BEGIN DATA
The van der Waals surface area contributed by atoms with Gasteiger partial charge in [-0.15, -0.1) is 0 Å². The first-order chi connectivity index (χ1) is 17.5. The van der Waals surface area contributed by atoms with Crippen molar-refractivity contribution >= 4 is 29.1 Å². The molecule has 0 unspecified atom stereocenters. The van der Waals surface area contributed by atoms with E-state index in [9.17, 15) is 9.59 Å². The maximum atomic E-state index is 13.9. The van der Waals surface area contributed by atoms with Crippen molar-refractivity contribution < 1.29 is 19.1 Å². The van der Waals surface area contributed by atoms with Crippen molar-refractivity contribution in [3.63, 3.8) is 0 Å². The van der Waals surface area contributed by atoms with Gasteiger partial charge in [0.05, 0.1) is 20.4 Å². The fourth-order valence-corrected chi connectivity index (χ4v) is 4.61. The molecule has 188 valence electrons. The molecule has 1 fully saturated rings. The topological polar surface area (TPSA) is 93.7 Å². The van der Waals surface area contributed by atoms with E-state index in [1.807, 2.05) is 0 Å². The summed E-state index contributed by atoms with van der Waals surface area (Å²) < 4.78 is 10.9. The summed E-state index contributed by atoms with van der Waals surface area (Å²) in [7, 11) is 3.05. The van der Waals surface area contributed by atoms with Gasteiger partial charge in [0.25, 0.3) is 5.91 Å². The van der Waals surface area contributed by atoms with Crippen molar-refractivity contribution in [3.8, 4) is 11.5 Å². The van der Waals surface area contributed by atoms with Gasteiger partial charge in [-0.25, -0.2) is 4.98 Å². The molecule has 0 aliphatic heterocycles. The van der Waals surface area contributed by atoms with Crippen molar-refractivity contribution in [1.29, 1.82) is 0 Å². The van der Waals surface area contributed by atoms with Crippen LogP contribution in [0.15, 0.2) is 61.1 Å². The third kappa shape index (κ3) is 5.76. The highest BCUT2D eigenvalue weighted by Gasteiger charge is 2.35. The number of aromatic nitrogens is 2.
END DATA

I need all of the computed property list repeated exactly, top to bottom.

The van der Waals surface area contributed by atoms with Gasteiger partial charge in [-0.15, -0.1) is 0 Å². The first-order chi connectivity index (χ1) is 17.5. The van der Waals surface area contributed by atoms with Crippen molar-refractivity contribution >= 4 is 29.1 Å². The molecule has 0 unspecified atom stereocenters. The van der Waals surface area contributed by atoms with E-state index in [9.17, 15) is 9.59 Å². The maximum atomic E-state index is 13.9. The van der Waals surface area contributed by atoms with Crippen molar-refractivity contribution < 1.29 is 19.1 Å². The van der Waals surface area contributed by atoms with Crippen molar-refractivity contribution in [3.63, 3.8) is 0 Å². The van der Waals surface area contributed by atoms with Gasteiger partial charge in [0.05, 0.1) is 20.4 Å². The fourth-order valence-corrected chi connectivity index (χ4v) is 4.61. The molecule has 188 valence electrons. The molecule has 1 fully saturated rings. The topological polar surface area (TPSA) is 93.7 Å². The van der Waals surface area contributed by atoms with E-state index in [1.807, 2.05) is 0 Å². The summed E-state index contributed by atoms with van der Waals surface area (Å²) < 4.78 is 10.9. The summed E-state index contributed by atoms with van der Waals surface area (Å²) in [7, 11) is 3.05. The van der Waals surface area contributed by atoms with Gasteiger partial charge in [0.25, 0.3) is 5.91 Å². The van der Waals surface area contributed by atoms with Crippen molar-refractivity contribution in [3.8, 4) is 11.5 Å². The van der Waals surface area contributed by atoms with Gasteiger partial charge in [-0.25, -0.2) is 4.98 Å². The molecule has 0 aliphatic heterocycles. The van der Waals surface area contributed by atoms with Crippen molar-refractivity contribution in [1.29, 1.82) is 0 Å². The van der Waals surface area contributed by atoms with Crippen LogP contribution in [0.15, 0.2) is 61.1 Å². The third kappa shape index (κ3) is 5.76. The highest BCUT2D eigenvalue weighted by Gasteiger charge is 2.35. The number of aromatic nitrogens is 2.